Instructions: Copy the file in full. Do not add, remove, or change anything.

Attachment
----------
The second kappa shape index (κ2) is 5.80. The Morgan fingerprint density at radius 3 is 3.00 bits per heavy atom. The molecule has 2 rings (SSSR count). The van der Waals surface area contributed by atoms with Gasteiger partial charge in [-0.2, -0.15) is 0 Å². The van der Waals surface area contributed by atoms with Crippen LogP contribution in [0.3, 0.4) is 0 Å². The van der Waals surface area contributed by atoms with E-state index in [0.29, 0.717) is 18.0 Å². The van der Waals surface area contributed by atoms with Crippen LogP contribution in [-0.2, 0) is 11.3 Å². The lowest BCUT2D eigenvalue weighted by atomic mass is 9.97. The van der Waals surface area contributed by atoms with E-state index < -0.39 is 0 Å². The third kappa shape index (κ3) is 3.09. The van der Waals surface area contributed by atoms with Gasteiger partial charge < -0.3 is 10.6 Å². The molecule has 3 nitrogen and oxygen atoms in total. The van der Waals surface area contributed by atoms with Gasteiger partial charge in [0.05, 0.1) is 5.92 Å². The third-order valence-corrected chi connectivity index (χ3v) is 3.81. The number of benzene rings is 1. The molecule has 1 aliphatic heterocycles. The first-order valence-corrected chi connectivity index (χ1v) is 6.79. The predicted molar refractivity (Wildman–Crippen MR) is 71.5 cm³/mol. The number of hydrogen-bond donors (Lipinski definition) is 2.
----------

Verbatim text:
The second kappa shape index (κ2) is 5.80. The Morgan fingerprint density at radius 3 is 3.00 bits per heavy atom. The molecule has 2 rings (SSSR count). The van der Waals surface area contributed by atoms with Gasteiger partial charge in [-0.2, -0.15) is 0 Å². The van der Waals surface area contributed by atoms with Crippen LogP contribution in [0.3, 0.4) is 0 Å². The van der Waals surface area contributed by atoms with E-state index in [0.29, 0.717) is 18.0 Å². The van der Waals surface area contributed by atoms with Crippen LogP contribution in [-0.2, 0) is 11.3 Å². The lowest BCUT2D eigenvalue weighted by atomic mass is 9.97. The van der Waals surface area contributed by atoms with E-state index < -0.39 is 0 Å². The third kappa shape index (κ3) is 3.09. The van der Waals surface area contributed by atoms with Gasteiger partial charge < -0.3 is 10.6 Å². The molecule has 3 nitrogen and oxygen atoms in total. The van der Waals surface area contributed by atoms with Gasteiger partial charge in [0.05, 0.1) is 5.92 Å². The third-order valence-corrected chi connectivity index (χ3v) is 3.81. The number of benzene rings is 1. The molecule has 1 aliphatic heterocycles. The first-order valence-corrected chi connectivity index (χ1v) is 6.79. The predicted molar refractivity (Wildman–Crippen MR) is 71.5 cm³/mol. The number of hydrogen-bond donors (Lipinski definition) is 2.